8. In all fairness 95% of the population lies about their physical condition. People lie about height, weight, diet, exercise, they hide physical or mental issues, heart disease, depression, alcohol and drug usage especially if those revelations impact their ability to maintain gainful employment

  9. @gleff writes
    “@CERTIFIED – the connection is multiple instances of FAA hiding its failures”

    I guess this would be a scandal (or even an accurate characterization) if it were a recent development, but it’s not. I’ve held a pilot’s license since for 23 years (getting licensed in my early 20’s) and from Day 1, I was given the advice that DEFPOTEC offers. Your AME is on a need to know basis, and if you wanna keep flying, he needs to know very little.

    *My* point is that when the system is this broken for this long, the blame gets cast a *lot* more broadly. And for as much as we want to blame the FAA, congress writes the checks and lots of the rules. Yes, part of the “scandal” is the length of time it takes to get through the red tape if one is actually totally honest in their reporting… on an issue that will get their medical back anyway.

    As someone in the wapo comments section put it, the real scandal is how the VA pays out “disability” claims. If they want to call it compensation for injury, then fine. It’s a more accurate description of what’s going on, and doesn’t create situations such as this. I did, however, have to laugh at the reference to sleep apnea in the main article. I have it. You can safely with it under treatment. Without treatment, I wouldn’t let anybody get near the cockpit if it’s bad enough. But to pay out for it as a “disability” while treating it, and then complaining when the applicant has a civilian flying job? That’s on far more than the service member and the FAA.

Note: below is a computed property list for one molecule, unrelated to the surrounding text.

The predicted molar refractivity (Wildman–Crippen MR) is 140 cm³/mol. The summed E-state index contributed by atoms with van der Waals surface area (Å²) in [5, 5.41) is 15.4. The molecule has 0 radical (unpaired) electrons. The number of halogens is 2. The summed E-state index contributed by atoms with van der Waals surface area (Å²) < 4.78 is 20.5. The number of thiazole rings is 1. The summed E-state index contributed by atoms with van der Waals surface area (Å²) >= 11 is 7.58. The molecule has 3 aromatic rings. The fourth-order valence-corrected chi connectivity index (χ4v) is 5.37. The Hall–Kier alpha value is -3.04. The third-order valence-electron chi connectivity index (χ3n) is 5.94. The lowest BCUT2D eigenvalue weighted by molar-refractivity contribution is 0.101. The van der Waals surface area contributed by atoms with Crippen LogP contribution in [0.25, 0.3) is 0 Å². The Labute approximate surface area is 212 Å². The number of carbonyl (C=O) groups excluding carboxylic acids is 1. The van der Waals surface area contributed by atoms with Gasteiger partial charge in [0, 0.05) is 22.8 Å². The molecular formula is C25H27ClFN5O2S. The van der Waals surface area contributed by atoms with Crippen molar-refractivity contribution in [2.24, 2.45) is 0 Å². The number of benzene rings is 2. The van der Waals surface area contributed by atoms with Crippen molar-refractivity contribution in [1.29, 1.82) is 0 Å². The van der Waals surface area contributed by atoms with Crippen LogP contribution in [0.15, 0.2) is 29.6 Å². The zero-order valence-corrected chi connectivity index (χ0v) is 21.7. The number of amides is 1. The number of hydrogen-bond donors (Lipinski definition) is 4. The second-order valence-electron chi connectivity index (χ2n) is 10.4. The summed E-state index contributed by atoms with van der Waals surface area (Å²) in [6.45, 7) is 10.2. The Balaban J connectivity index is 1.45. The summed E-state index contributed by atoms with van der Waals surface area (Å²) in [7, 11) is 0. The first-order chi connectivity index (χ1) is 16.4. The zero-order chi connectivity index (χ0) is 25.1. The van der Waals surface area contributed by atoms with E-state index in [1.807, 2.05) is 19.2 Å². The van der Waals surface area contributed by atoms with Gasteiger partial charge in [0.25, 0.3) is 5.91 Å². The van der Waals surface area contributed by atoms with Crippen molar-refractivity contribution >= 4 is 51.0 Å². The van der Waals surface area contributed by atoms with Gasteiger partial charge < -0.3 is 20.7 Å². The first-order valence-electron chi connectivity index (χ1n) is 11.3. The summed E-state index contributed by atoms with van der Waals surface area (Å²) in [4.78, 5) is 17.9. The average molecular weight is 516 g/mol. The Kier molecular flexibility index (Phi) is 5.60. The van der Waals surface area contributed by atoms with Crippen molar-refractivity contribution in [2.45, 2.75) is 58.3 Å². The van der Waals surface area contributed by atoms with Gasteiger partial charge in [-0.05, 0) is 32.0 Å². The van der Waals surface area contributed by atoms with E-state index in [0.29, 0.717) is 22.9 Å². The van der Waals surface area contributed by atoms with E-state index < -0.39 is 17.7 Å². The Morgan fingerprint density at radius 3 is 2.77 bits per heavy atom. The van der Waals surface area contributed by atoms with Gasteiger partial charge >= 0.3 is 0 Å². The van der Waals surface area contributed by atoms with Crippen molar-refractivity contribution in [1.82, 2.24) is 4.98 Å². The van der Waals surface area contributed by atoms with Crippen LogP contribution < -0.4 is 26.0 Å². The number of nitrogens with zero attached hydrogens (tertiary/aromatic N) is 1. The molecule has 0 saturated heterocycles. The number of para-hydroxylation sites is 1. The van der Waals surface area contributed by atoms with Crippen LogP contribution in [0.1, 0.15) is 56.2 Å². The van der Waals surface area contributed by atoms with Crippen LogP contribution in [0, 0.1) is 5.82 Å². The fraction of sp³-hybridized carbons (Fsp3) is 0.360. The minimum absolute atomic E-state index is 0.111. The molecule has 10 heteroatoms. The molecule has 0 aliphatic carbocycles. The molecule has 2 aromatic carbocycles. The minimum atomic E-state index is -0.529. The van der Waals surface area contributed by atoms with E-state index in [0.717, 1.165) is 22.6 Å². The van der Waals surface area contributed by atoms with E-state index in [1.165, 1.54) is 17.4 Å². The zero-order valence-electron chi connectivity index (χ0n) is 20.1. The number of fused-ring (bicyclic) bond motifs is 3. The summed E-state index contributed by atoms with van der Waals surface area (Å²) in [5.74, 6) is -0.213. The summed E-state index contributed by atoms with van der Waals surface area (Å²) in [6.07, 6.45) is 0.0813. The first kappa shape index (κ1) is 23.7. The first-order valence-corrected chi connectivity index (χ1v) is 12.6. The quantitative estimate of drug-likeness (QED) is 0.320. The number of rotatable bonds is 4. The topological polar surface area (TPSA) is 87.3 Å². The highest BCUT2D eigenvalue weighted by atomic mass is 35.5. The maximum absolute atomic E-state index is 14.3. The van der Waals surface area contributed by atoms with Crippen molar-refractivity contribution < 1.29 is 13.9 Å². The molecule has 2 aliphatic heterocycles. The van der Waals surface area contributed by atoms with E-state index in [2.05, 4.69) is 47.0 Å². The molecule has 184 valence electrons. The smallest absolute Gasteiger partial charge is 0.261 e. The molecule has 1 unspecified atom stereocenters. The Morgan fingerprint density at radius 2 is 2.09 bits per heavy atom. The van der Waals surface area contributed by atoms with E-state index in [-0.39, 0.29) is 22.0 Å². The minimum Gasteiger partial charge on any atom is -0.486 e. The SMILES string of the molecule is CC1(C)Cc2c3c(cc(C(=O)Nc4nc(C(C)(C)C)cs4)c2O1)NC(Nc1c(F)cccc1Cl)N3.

10. FAA medical guidelines need to be updated as well.

    I have ADHD, so I’m unfit to fly? I can operate any other type of vehicle, why not a flying apparatus?

    It makes no sense.

  11. “Another pathetic article on a subject that you have absolutely no qualification…”

    Nothing more than a weak-minded ad hominem. Way to go!

  12. Let’s take a guess… In 2021, pilots were given a choice, take a _______ in order to keep their jobs or refuse and lose their job. What chould have possibly have gone wrong?

  13. Hey, it turns out Trump is 6’3″ and 215…who knew he was so buff and fit to go along with being an intelligent genius. No wonder Melania married him.

  14. How many are ATPs and how many are not qualified to fly pursuant to FAA regs?

    The pilot bashing is getting old, Gary.